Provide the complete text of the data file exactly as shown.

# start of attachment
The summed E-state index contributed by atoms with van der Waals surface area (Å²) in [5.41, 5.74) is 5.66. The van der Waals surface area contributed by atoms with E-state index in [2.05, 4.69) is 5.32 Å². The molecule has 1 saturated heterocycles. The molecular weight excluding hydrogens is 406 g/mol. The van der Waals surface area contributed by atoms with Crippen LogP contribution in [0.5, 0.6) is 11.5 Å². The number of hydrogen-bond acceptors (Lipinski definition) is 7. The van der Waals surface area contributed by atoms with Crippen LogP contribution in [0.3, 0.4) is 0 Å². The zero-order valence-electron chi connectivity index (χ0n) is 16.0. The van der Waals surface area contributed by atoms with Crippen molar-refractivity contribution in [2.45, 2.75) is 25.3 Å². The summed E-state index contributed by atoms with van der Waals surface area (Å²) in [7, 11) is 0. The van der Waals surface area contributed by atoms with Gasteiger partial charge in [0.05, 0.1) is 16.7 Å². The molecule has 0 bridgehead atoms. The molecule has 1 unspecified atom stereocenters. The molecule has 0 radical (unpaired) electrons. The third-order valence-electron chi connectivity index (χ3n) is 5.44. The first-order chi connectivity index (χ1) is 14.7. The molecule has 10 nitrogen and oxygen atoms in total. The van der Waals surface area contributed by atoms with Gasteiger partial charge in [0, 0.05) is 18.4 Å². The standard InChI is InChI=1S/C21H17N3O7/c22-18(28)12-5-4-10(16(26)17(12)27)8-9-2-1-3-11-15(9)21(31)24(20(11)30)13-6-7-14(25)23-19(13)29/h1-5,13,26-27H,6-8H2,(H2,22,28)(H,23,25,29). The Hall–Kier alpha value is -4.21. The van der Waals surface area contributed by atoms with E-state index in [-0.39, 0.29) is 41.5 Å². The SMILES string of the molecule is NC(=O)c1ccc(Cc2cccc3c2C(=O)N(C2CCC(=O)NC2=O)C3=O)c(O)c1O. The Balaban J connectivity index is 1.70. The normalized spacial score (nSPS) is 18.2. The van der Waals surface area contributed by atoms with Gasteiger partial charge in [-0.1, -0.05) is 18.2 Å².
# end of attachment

The summed E-state index contributed by atoms with van der Waals surface area (Å²) in [5.41, 5.74) is 5.66. The van der Waals surface area contributed by atoms with E-state index in [2.05, 4.69) is 5.32 Å². The molecule has 1 saturated heterocycles. The molecular weight excluding hydrogens is 406 g/mol. The van der Waals surface area contributed by atoms with Crippen LogP contribution in [0.5, 0.6) is 11.5 Å². The number of hydrogen-bond acceptors (Lipinski definition) is 7. The van der Waals surface area contributed by atoms with Crippen LogP contribution in [0.3, 0.4) is 0 Å². The zero-order valence-electron chi connectivity index (χ0n) is 16.0. The van der Waals surface area contributed by atoms with Crippen molar-refractivity contribution in [2.45, 2.75) is 25.3 Å². The summed E-state index contributed by atoms with van der Waals surface area (Å²) in [7, 11) is 0. The van der Waals surface area contributed by atoms with Gasteiger partial charge in [0.05, 0.1) is 16.7 Å². The molecule has 0 bridgehead atoms. The molecule has 1 unspecified atom stereocenters. The molecule has 0 radical (unpaired) electrons. The third-order valence-electron chi connectivity index (χ3n) is 5.44. The first-order chi connectivity index (χ1) is 14.7. The molecule has 10 nitrogen and oxygen atoms in total. The van der Waals surface area contributed by atoms with Gasteiger partial charge in [0, 0.05) is 18.4 Å². The standard InChI is InChI=1S/C21H17N3O7/c22-18(28)12-5-4-10(16(26)17(12)27)8-9-2-1-3-11-15(9)21(31)24(20(11)30)13-6-7-14(25)23-19(13)29/h1-5,13,26-27H,6-8H2,(H2,22,28)(H,23,25,29). The Hall–Kier alpha value is -4.21. The van der Waals surface area contributed by atoms with E-state index in [-0.39, 0.29) is 41.5 Å². The SMILES string of the molecule is NC(=O)c1ccc(Cc2cccc3c2C(=O)N(C2CCC(=O)NC2=O)C3=O)c(O)c1O. The Balaban J connectivity index is 1.70. The normalized spacial score (nSPS) is 18.2. The van der Waals surface area contributed by atoms with Gasteiger partial charge in [-0.1, -0.05) is 18.2 Å².